Caggie: Lana del Ray, Banks, Lykki Li, Stevie Nicksand Kate Bush. I [also] fucking love Selena Gomez.
Can you tell us about your career in film and how that came around?
Caggie: I went to drama school in NY. After that I was auditioning in London, but it’s a tough gig. At least with music you are creating your own world whereas in acting you are begging to be part of someone else’s. So that brought me to make up my own projects too. I wrote two projects in L.A., and I will be getting into them in the future, but music is really taking a centre stage right now. Acting is like another child of mine - I'm equally passionate about both and I could never choose one. But [for now] I'm just flowing with the music… Which feels right.
The TAME movie was set out to break you away from the stigma that starring in a reality TV series has created for you. Can you talk to us about why this was important for you?
Caggie: It’s really important because there’s a lot of stigma attached to that kind of thing, especially in the U.K. There's a hierarchical system of celebrities that, on the one hand I understand, but it's slightly outdated and it can be frustrating. Everyone starts out somewhere and the US are more forgiving in that sense. They all share the American dream regardless of the background or class. It creates a sense of camaraderie which is nice. I have often felt a little prejudged in the UK, like an “if she did that then she can’t be talented” mentality.
If I'm really honest, Made In Chelsea represents a lot of what I aspired to be like growing up, by trying to fit myself into a stereotype that I thought would alleviate my own personal suffering which, of course it didn’t. It just perpetuated the problem and being on the show made me understand that I was lusting after the wrong things entirely. I wasn't being my authentic self, but your early twenties are about fucking up and experimenting. It would be boring to get it all right first time round. I have no doubt, however, that I am on the right path now, and I'm looking forward to proving myself to those who might doubt men - but that's not my motivation. My motivation is to just be better than I was before, to make better music and to challenge myself. It's not about seeking validation - that's a loser’s game. But with that being said, MIC did give me a loyal and incredible fanbase who have all been so supportive in ways I can never fully explain. I have personal relationships with so many of them. It's insulting to call them fans really because they are friends from a far and without them I wouldn't have this opportunity.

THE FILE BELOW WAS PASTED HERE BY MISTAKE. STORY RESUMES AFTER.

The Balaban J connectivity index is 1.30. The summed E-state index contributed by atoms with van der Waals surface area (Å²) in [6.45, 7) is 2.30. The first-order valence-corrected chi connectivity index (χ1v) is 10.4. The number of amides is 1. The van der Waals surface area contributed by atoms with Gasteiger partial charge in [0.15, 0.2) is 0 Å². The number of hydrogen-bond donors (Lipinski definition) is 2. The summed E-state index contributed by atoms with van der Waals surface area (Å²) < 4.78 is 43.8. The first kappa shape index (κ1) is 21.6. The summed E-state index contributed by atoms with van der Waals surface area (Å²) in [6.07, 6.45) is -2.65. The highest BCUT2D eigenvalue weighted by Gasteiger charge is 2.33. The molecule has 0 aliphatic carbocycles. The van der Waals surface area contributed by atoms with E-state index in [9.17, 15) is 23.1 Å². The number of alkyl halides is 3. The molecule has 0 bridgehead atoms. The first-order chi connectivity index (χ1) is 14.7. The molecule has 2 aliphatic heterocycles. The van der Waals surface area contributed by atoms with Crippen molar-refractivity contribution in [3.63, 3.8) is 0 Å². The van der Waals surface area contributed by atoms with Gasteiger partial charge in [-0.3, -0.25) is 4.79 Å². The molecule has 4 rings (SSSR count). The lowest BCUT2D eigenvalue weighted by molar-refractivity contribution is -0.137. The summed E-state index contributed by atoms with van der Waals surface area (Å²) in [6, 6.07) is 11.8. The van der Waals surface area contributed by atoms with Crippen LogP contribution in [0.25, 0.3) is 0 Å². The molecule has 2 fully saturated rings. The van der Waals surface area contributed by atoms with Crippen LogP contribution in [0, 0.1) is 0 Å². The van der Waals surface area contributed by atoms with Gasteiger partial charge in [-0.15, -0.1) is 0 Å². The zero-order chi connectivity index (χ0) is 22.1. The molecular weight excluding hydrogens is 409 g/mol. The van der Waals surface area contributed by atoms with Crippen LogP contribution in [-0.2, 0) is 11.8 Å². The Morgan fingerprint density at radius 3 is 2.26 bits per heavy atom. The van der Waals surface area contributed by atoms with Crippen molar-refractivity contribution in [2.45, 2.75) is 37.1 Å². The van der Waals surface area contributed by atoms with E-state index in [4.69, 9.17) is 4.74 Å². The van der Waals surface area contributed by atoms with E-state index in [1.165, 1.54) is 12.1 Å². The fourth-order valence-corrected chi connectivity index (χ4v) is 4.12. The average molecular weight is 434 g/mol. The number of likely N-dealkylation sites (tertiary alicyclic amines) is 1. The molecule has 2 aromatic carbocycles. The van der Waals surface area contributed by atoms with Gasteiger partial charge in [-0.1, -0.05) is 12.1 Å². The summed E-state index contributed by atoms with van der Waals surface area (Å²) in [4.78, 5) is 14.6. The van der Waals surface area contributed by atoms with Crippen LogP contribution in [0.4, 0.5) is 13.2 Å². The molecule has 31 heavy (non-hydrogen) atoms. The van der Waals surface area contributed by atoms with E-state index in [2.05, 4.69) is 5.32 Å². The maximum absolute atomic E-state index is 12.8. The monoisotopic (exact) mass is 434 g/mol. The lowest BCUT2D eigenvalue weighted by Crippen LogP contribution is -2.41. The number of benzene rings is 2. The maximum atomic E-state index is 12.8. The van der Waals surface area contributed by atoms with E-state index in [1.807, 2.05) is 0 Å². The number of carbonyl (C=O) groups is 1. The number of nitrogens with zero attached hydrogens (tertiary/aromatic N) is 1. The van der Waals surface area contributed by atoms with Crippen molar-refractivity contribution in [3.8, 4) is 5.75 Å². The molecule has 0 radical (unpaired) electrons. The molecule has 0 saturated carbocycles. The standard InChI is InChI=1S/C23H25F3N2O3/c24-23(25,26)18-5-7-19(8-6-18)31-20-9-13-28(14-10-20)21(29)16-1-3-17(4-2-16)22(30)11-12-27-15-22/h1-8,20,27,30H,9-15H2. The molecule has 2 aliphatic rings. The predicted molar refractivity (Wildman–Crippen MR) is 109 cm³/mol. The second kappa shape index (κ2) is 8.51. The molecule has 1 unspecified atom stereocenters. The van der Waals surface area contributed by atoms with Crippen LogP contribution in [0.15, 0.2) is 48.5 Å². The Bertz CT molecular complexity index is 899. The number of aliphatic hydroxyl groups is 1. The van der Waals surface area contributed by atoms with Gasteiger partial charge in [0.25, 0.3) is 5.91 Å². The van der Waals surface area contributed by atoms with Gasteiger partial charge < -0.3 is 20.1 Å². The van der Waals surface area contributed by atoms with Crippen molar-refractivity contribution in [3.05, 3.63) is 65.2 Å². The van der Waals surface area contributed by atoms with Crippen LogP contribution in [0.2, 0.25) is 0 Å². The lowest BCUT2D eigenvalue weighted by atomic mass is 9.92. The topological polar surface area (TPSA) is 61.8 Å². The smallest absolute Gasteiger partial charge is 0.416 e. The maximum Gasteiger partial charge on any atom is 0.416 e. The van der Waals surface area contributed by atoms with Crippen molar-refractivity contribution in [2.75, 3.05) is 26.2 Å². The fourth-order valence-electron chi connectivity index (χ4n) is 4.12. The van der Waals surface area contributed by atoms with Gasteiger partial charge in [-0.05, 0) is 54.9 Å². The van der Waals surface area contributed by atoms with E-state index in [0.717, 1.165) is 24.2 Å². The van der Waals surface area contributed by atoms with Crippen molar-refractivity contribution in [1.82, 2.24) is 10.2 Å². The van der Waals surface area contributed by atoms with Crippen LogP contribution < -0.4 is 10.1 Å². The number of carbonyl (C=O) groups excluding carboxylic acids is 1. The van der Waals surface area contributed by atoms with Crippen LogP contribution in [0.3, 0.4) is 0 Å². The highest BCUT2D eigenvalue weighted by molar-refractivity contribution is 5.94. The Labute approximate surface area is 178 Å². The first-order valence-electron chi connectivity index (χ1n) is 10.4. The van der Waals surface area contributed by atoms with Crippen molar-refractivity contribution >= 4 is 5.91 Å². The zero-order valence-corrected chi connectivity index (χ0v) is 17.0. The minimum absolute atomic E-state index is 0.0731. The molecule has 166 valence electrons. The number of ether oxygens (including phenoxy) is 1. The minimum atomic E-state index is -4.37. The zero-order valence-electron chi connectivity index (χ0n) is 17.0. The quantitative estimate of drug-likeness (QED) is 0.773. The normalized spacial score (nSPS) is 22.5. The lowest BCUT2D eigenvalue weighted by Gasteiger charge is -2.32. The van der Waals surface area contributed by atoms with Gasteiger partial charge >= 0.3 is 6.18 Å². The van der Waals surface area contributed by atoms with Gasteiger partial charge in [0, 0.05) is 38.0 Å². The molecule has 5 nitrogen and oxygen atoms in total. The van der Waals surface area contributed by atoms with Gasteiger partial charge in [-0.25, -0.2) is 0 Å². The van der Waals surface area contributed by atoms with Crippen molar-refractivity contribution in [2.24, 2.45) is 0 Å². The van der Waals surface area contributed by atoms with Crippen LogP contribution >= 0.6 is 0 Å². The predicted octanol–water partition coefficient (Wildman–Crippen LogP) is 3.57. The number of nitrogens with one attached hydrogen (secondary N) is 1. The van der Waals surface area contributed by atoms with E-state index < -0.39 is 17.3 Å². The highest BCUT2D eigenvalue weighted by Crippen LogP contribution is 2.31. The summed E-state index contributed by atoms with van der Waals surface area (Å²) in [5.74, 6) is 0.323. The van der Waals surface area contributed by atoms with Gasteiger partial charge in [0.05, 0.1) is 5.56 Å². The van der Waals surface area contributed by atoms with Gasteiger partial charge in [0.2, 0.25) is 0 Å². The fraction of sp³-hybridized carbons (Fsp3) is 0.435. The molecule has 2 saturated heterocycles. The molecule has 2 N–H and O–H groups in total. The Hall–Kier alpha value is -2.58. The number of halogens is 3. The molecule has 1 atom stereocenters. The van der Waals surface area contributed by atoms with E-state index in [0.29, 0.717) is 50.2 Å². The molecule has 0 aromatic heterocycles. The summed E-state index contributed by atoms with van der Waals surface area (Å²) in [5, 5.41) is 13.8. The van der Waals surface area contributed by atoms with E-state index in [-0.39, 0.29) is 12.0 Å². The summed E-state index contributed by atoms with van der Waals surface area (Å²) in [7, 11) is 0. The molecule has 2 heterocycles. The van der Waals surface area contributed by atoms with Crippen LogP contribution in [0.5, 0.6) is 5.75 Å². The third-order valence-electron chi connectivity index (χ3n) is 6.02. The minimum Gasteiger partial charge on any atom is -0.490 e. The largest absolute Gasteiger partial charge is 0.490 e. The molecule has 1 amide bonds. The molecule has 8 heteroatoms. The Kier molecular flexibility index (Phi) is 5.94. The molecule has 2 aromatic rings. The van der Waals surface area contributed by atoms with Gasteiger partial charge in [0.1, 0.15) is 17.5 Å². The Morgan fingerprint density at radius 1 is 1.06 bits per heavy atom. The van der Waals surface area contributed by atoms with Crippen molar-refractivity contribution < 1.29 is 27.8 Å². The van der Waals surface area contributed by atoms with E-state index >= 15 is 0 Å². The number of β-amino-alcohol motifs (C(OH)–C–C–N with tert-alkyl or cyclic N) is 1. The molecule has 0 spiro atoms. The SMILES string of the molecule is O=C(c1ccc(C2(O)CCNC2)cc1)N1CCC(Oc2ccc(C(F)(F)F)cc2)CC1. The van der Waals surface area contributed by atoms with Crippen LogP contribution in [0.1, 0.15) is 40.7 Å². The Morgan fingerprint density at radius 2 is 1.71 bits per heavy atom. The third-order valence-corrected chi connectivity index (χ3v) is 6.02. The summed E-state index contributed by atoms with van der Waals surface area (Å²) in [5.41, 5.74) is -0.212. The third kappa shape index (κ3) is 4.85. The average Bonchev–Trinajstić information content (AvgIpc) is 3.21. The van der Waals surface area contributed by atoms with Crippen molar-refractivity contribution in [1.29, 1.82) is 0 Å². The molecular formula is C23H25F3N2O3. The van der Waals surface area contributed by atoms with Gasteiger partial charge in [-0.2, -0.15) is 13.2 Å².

How did the making of TAME come around?
Caggie: My friend Laure and I met at drama school in London a few years back where we started writing this project. Then we got David Petch involved to direct. We workshopped it for months and ended up going to Mexico to film it. It was a great experience because I learnt a lot as both a producer and an actor.
Can you name three things off your bucket list that you want to achieve this year?
Caggie: To go on tour.
To do a Radio 1 live lounge.
To go back to Australia.
What's the most daring thing that Caggie Dunlop has ever done?
Caggie: Having the courage to just be myself and to know that that is enough.
Words / JESSIE PINK
This PIBE online exclusive has been produced by:
Photography / Christopher Fenner
Styling / Karen Munnis
Make up / Lan Nguyen-Grealis @Eighteen Management
Hair / Wilson Fok @Eighteen Management